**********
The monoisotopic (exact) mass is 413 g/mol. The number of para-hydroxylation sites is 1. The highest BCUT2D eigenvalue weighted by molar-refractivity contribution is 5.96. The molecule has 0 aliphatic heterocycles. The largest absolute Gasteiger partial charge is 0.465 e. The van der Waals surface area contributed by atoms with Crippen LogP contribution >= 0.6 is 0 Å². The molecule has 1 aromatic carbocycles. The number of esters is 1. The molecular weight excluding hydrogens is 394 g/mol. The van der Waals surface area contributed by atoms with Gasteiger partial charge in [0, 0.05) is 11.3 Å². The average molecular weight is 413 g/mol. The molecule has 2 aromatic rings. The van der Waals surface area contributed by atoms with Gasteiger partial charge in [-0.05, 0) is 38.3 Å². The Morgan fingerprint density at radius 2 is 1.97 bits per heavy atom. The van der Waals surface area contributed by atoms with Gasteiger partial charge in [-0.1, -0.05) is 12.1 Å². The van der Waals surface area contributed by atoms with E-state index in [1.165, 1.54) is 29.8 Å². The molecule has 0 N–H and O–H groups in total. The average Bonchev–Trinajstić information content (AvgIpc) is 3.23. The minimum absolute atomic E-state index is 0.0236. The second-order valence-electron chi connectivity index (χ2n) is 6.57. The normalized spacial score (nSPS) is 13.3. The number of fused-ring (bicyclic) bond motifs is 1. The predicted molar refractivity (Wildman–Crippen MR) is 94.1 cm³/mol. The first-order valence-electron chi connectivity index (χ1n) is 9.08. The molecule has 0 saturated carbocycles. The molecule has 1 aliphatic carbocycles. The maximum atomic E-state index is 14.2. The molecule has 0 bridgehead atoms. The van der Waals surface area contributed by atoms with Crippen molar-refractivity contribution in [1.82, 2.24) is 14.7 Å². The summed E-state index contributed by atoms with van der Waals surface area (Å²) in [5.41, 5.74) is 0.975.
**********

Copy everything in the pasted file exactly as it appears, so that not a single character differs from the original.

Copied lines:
The monoisotopic (exact) mass is 413 g/mol. The number of para-hydroxylation sites is 1. The highest BCUT2D eigenvalue weighted by molar-refractivity contribution is 5.96. The molecule has 0 aliphatic heterocycles. The largest absolute Gasteiger partial charge is 0.465 e. The van der Waals surface area contributed by atoms with Crippen LogP contribution >= 0.6 is 0 Å². The molecule has 1 aromatic carbocycles. The number of esters is 1. The molecular weight excluding hydrogens is 394 g/mol. The van der Waals surface area contributed by atoms with Gasteiger partial charge in [0, 0.05) is 11.3 Å². The average molecular weight is 413 g/mol. The molecule has 2 aromatic rings. The van der Waals surface area contributed by atoms with Gasteiger partial charge in [-0.05, 0) is 38.3 Å². The Morgan fingerprint density at radius 2 is 1.97 bits per heavy atom. The van der Waals surface area contributed by atoms with Gasteiger partial charge in [-0.1, -0.05) is 12.1 Å². The van der Waals surface area contributed by atoms with E-state index in [1.165, 1.54) is 29.8 Å². The molecule has 0 N–H and O–H groups in total. The average Bonchev–Trinajstić information content (AvgIpc) is 3.23. The minimum absolute atomic E-state index is 0.0236. The second-order valence-electron chi connectivity index (χ2n) is 6.57. The normalized spacial score (nSPS) is 13.3. The number of fused-ring (bicyclic) bond motifs is 1. The predicted molar refractivity (Wildman–Crippen MR) is 94.1 cm³/mol. The first-order valence-electron chi connectivity index (χ1n) is 9.08. The molecule has 0 saturated carbocycles. The molecule has 1 aliphatic carbocycles. The maximum atomic E-state index is 14.2. The molecule has 0 bridgehead atoms. The van der Waals surface area contributed by atoms with Crippen molar-refractivity contribution in [1.82, 2.24) is 14.7 Å². The summed E-state index contributed by atoms with van der Waals surface area (Å²) in [5.41, 5.74) is 0.975.